When using bold color, I am extremely selective with a tendency to stay at the warm end of the spectrum. I like to create these bolder effects in powder rooms, dining room and guest bedrooms. Since these rooms are used less frequently, they can benefit from an extra punch of color and pattern.
Ultimately, a neutral background creates a canvas for layering the beautiful objects that you love, the art and furnishings that you respond to, and the accessories and accent colors that make the room work for you striking the balance of sophisticated elegance and comfort.

Steve Nabers

Nabers Interiors
2665 Broad Ave.
Memphis, TN 38112 901.323.2892 Facebook:Nabers Interiors
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“The state of color has never been more restless,” according to the well-known paint company Sherwin-Williams, and I tend to agree. After the past few years of neutral palettes, we are seeing more and more color being presented at furniture markets, interior design publications, and industry offerings. My personal design philosophy is not to follow trends per se. However, if you don’t subscribe to the general industry direction for colors, you may have difficulty finding non-trending hues in paint, carpeting, fabrics, bedding, accessories and artwork. So, in one sense, the design industry dictates the design/color decisions we make.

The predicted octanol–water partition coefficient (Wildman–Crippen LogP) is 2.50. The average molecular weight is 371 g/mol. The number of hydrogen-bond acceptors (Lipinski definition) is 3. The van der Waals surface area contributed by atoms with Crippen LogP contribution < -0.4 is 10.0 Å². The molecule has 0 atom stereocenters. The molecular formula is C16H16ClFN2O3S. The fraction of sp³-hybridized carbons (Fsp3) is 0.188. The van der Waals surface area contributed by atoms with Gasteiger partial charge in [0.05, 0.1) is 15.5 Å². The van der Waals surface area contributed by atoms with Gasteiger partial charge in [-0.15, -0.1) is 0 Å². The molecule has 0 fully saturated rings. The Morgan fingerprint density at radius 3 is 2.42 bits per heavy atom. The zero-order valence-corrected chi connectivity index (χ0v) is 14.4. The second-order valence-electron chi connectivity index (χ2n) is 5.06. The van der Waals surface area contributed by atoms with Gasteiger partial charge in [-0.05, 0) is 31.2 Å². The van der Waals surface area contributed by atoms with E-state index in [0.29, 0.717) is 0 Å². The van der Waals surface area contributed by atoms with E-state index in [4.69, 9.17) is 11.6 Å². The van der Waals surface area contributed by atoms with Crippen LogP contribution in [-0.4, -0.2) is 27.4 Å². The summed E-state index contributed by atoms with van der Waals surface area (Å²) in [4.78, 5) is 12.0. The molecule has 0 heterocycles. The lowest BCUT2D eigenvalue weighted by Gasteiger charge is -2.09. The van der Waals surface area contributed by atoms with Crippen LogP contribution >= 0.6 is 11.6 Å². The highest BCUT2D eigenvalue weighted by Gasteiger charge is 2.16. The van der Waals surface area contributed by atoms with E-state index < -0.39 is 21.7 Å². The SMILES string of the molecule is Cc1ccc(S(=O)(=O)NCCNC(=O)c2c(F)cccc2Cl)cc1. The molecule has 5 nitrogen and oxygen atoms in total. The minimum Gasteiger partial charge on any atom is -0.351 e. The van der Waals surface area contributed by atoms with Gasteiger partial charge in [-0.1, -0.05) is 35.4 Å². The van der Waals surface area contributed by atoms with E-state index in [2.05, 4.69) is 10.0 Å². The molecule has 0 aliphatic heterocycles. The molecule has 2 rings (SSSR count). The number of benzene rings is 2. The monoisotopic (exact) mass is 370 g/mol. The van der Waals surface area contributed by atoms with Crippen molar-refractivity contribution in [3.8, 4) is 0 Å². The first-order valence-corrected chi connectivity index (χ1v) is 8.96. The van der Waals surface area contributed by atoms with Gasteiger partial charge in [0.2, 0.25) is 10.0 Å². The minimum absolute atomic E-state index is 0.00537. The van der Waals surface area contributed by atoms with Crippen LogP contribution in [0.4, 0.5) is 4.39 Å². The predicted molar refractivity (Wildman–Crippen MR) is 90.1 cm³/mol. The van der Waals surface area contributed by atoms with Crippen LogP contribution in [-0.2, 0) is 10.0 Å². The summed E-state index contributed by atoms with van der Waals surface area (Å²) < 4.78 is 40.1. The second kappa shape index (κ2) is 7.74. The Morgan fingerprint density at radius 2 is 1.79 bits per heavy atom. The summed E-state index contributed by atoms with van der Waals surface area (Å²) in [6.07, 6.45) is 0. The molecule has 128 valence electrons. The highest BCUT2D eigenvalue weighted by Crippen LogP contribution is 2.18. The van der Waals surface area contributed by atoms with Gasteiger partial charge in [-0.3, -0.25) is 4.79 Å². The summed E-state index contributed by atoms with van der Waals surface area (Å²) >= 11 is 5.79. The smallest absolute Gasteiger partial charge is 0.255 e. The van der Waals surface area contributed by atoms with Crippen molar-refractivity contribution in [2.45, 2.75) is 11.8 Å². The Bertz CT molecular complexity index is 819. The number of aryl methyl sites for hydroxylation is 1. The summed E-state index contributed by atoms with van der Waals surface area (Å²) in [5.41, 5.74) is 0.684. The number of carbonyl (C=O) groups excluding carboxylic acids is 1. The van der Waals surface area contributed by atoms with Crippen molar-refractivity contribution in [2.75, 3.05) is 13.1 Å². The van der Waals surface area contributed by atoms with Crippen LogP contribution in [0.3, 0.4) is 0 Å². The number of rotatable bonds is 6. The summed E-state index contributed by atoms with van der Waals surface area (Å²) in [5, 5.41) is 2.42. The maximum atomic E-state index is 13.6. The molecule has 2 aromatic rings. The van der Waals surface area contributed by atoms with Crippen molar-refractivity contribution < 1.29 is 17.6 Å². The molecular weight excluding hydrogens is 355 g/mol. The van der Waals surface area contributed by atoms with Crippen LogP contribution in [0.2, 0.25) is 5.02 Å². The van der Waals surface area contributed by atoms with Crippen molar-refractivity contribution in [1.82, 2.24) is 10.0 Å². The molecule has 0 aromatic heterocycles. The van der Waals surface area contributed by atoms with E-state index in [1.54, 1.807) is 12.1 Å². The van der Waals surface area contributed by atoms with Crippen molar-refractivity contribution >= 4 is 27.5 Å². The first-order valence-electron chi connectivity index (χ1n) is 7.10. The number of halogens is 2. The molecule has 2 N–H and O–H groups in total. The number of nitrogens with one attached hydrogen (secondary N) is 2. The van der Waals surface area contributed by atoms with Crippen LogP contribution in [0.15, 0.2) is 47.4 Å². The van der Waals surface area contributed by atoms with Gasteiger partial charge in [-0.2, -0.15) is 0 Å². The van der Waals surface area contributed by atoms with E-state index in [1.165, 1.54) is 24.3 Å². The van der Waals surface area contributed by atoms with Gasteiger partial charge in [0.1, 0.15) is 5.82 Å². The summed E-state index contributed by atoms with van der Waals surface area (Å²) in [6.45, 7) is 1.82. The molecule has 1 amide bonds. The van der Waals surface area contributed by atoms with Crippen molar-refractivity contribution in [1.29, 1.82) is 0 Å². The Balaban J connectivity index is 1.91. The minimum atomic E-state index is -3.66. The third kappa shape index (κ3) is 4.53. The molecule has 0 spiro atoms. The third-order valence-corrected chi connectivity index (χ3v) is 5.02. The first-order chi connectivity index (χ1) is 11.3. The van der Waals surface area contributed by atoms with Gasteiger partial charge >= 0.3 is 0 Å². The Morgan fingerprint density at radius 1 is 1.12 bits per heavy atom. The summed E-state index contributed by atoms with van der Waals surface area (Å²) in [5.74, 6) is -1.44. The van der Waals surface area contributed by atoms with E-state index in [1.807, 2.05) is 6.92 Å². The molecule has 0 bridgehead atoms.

The color schemes that I select for my projects vary from job to job and depend on many factors: the client’s particular tastes, existing art, fabrics and rugs if those items are going to be incorporated, and lighting, which varies for each space. I prefer not to tie myself to a particular or cookie-cutter type color scheme, but I do like consistency throughout a space for a seamless visual flow. To me, color brings in excitement and an element of surprise. However, I think care should be taken not to overdo it and to exercise restraint when using color in a decor plan.
If color is utilized well in a room, it can be timeless, regardless of whatever is trending. I still find it gratifying to look through old interior design publications, such as an Architectural Digest from the ‘70s or ‘80s and see a well-done interior, no matter what color, that is still relevant. Classic.